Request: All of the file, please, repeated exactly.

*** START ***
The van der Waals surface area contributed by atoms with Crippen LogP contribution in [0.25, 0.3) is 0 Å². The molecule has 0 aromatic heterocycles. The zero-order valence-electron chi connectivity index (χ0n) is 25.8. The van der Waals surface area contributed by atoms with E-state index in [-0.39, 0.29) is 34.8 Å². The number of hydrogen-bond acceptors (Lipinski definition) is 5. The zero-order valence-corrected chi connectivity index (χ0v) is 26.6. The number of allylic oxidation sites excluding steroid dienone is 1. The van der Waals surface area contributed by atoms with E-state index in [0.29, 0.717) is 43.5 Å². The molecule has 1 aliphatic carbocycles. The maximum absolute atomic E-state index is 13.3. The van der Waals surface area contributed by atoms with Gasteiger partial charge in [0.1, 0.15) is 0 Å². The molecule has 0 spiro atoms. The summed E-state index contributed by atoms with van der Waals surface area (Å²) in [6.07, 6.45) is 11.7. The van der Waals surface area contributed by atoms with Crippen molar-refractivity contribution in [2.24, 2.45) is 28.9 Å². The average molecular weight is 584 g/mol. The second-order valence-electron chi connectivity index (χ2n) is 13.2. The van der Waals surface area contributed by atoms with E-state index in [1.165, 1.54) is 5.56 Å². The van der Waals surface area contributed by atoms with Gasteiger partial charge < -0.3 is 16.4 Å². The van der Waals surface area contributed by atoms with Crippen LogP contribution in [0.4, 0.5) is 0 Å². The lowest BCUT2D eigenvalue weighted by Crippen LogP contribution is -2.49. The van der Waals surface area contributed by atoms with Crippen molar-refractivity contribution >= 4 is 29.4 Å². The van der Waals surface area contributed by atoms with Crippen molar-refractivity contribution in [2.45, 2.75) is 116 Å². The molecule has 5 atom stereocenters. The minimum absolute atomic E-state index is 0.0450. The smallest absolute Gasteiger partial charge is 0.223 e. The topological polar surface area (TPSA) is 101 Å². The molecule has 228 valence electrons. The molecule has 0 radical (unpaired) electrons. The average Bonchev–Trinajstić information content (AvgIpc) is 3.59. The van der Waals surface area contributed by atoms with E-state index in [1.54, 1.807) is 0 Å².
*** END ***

The van der Waals surface area contributed by atoms with Crippen LogP contribution in [0.25, 0.3) is 0 Å². The molecule has 0 aromatic heterocycles. The zero-order valence-electron chi connectivity index (χ0n) is 25.8. The van der Waals surface area contributed by atoms with E-state index in [-0.39, 0.29) is 34.8 Å². The number of hydrogen-bond acceptors (Lipinski definition) is 5. The zero-order valence-corrected chi connectivity index (χ0v) is 26.6. The number of allylic oxidation sites excluding steroid dienone is 1. The van der Waals surface area contributed by atoms with E-state index in [0.29, 0.717) is 43.5 Å². The molecule has 1 aliphatic carbocycles. The maximum absolute atomic E-state index is 13.3. The van der Waals surface area contributed by atoms with Gasteiger partial charge in [0.1, 0.15) is 0 Å². The molecule has 0 spiro atoms. The summed E-state index contributed by atoms with van der Waals surface area (Å²) in [6.07, 6.45) is 11.7. The van der Waals surface area contributed by atoms with Crippen molar-refractivity contribution in [2.24, 2.45) is 28.9 Å². The average molecular weight is 584 g/mol. The second-order valence-electron chi connectivity index (χ2n) is 13.2. The van der Waals surface area contributed by atoms with E-state index in [1.165, 1.54) is 5.56 Å². The van der Waals surface area contributed by atoms with Gasteiger partial charge < -0.3 is 16.4 Å². The van der Waals surface area contributed by atoms with Crippen LogP contribution in [0.4, 0.5) is 0 Å². The lowest BCUT2D eigenvalue weighted by Crippen LogP contribution is -2.49. The van der Waals surface area contributed by atoms with Crippen molar-refractivity contribution >= 4 is 29.4 Å². The van der Waals surface area contributed by atoms with Crippen molar-refractivity contribution in [2.45, 2.75) is 116 Å². The molecule has 5 atom stereocenters. The minimum absolute atomic E-state index is 0.0450. The smallest absolute Gasteiger partial charge is 0.223 e. The topological polar surface area (TPSA) is 101 Å². The molecule has 228 valence electrons. The molecule has 0 radical (unpaired) electrons. The average Bonchev–Trinajstić information content (AvgIpc) is 3.59. The van der Waals surface area contributed by atoms with E-state index in [1.54, 1.807) is 0 Å².